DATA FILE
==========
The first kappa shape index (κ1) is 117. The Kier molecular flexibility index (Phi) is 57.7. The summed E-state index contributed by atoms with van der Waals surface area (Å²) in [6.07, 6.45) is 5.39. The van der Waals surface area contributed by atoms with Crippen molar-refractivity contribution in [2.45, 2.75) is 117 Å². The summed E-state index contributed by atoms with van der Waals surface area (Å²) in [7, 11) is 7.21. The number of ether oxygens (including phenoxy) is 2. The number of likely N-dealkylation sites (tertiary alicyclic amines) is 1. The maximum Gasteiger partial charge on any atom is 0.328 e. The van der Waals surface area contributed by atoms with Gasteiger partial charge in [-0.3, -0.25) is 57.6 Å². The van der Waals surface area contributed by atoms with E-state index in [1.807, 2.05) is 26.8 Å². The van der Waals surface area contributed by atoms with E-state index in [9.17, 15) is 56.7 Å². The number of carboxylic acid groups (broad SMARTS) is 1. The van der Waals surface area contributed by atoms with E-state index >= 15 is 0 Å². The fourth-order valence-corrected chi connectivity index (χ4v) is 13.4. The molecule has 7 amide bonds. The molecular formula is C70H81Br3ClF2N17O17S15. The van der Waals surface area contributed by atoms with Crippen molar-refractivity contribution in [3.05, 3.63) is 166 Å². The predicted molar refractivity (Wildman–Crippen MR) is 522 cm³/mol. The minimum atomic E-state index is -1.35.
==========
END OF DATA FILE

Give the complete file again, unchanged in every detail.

The first kappa shape index (κ1) is 117. The Kier molecular flexibility index (Phi) is 57.7. The summed E-state index contributed by atoms with van der Waals surface area (Å²) in [6.07, 6.45) is 5.39. The van der Waals surface area contributed by atoms with Crippen molar-refractivity contribution in [2.45, 2.75) is 117 Å². The summed E-state index contributed by atoms with van der Waals surface area (Å²) in [7, 11) is 7.21. The number of ether oxygens (including phenoxy) is 2. The number of likely N-dealkylation sites (tertiary alicyclic amines) is 1. The maximum Gasteiger partial charge on any atom is 0.328 e. The van der Waals surface area contributed by atoms with Gasteiger partial charge in [-0.3, -0.25) is 57.6 Å². The van der Waals surface area contributed by atoms with E-state index in [1.807, 2.05) is 26.8 Å². The van der Waals surface area contributed by atoms with E-state index in [9.17, 15) is 56.7 Å². The number of carboxylic acid groups (broad SMARTS) is 1. The van der Waals surface area contributed by atoms with E-state index >= 15 is 0 Å². The fourth-order valence-corrected chi connectivity index (χ4v) is 13.4. The molecule has 7 amide bonds. The molecular formula is C70H81Br3ClF2N17O17S15. The van der Waals surface area contributed by atoms with Crippen molar-refractivity contribution in [3.05, 3.63) is 166 Å². The predicted molar refractivity (Wildman–Crippen MR) is 522 cm³/mol. The minimum atomic E-state index is -1.35.